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The Living Book: World Building, World Changing?

Choose a destination on the navigation sphere to start exploring a world, and switch between climate scenarios.

Writers make worlds, we know that, but can they change them? More importantly, can writing make people feel like they can change them?

In 2018, I ran a project called Future Fables. The idea was simple, inspired by Rachel Carson’s famous opening chapter, ‘Fable for Tomorrow’, from Silent Spring, young people would use some of the latest climate change research by UEA scientists to write their own speculative myths about a post-climate change world. Doing so, I hoped, would not only increase their confidence in grappling with the huge quantity of climate change information out there, it would give them a space to try out different strategies of response: what would happen if we did this? What would happen if we did not do that?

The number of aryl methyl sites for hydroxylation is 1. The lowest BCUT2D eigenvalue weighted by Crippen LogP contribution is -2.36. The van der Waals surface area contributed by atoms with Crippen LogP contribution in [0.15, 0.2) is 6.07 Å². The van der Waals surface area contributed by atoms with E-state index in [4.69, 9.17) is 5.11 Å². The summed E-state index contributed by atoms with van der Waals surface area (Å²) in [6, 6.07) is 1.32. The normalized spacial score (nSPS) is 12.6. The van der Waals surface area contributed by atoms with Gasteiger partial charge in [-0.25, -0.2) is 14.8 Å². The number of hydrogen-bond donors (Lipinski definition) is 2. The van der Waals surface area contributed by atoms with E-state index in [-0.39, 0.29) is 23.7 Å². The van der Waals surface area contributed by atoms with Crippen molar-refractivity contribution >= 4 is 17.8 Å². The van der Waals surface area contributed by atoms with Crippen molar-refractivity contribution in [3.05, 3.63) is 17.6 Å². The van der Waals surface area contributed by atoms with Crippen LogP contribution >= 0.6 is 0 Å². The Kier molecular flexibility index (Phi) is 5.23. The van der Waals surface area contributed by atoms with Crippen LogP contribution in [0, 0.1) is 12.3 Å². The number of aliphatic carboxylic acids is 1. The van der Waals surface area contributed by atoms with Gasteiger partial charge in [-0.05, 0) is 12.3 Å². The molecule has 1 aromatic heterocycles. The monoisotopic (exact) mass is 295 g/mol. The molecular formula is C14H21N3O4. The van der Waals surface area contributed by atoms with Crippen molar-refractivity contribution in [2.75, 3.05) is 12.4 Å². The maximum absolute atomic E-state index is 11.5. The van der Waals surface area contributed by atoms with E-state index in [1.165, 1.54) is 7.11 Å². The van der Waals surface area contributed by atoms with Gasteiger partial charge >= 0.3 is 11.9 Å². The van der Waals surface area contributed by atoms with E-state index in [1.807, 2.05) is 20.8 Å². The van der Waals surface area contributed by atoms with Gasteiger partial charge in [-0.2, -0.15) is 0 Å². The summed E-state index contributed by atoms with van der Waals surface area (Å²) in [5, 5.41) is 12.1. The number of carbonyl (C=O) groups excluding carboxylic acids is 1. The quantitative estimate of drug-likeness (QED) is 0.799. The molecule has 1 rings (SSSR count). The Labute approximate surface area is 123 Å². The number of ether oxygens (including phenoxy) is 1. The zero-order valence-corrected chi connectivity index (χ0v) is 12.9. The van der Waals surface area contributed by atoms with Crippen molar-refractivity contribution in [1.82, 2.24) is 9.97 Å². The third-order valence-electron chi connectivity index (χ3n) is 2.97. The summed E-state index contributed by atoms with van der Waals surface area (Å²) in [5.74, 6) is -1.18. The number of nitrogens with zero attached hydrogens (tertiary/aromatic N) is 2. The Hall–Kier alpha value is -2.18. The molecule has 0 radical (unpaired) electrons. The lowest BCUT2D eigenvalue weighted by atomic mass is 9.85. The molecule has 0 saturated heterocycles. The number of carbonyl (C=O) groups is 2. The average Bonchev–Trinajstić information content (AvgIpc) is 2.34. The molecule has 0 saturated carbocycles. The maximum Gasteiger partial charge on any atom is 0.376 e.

The Living Book developed these ideas, taking them to a whole new height. Mitch Johnson’s stunning provocation was so powerful that no one could fail to believe they were taking part in something serious, that their personal creative decisions had high stakes. Transferring what had previously been a ‘paper and ink’ project into a digital format not only brought a visual intensity but a sense of connection between ideas. This is important. On such an overwhelming issue like climate change, breaking out of your private headspace and literally ‘seeing’ the thoughts and fears of others breaks down barriers. There is another advantage. Digital form feels malleable in a way that print does not. Like the process is never quite over, just paused, that there’s still time to change your mind, to take a different path, to do things differently. Where climate change is concerned, that kind of thinking is certainly empowering.

Dr Sophie Scott Brown is the UEA lead for The Living Book.

  • The Living Book

    Visions of climate change in a VR world

    01 — 01

    Inspired by children’s author Mitch Johnson and created in collaboration with students from two Norfolk schools.

    Explore the Work